In the comments of the conversation Top 10 ABAP crimes a few of us were discussing the use of an iterators and iterator classes. Below I will add what has already been presented:
I have read about it but I had never used. What I usually do is just encapsulating an internal table inside a class and not modelling table rows as objects (I hope this was clear). In this case I'm not sure if the iterator class can be used and useful.
I have used iterators for particular complex data structures. Underneath was an internal table of references, and I used indexes to keep track. I could of course have looped through the internal table at the higher level instead of using an iterator, but due to the data complexity, I really didn't want to expose the internal table at that level.
I do in complex application (in my latest one I don't use loops except to deal with BAPIRET), because it's the way you code in C# and Java, and that way I can easily translate the code to C#. Basically for large modules I program as if I was coding in C#.
If you use Collections and HashMaps it's the only way to "loop", although I do miss the typed List<T> and HashMap<T,X>.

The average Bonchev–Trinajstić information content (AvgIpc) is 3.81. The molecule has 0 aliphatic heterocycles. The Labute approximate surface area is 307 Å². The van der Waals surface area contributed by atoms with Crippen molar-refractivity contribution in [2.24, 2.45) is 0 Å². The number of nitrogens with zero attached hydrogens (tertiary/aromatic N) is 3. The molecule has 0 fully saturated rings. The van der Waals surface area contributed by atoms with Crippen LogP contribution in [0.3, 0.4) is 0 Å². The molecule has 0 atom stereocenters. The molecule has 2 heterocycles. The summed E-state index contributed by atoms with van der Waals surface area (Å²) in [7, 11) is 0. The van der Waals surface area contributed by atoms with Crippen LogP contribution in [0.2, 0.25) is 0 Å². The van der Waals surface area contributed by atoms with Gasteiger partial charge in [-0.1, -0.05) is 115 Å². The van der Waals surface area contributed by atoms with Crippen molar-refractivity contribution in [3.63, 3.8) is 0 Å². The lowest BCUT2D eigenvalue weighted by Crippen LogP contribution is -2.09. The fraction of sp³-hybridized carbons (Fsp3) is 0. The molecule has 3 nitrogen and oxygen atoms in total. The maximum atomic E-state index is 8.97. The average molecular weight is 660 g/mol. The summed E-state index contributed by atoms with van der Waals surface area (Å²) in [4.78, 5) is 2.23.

PS: Actually it's not the only way, there's the get_values_table or something 😊.
I use CL_OBJECT_MAP and CL_OBJECT_COLLECTION which are the equivalent to HashMap and List the problem is that these are not typed lists and so I have to rely on casts that the compiler doesn't check for correctness.
I usually write the type in the description of the return parameter of the method.
- I used Iterator classes heavily in java and C#, not in abap yet. I want to use them again. I relied heavily on array list, hash maps, lists, etc when programming in other languages.
- Restrictions...hmm, in java i can't critique, they are awesome. In abap, the primary hurdle would probably be generics. Abap does generics differently than java but I assume adding a constructor to initially set the type of object of the list would solve that. Adding a check to make sure objects of that type can only be added would be next. Iterator classes can be implemented from anywhere an object can be implement. If I run into any other hurdles i'll let you know.
- Too many, If I ever needed a place to hold multiple objects of the same type I'd use an iterator class. They provide a wide range of functionality for accessing a list of objects, and follows the object oriented design model. From what I was taught at University and experienced in the field, data structures such as link lists are essential.
What is everyone's opinion on iterator classes and the comments above?
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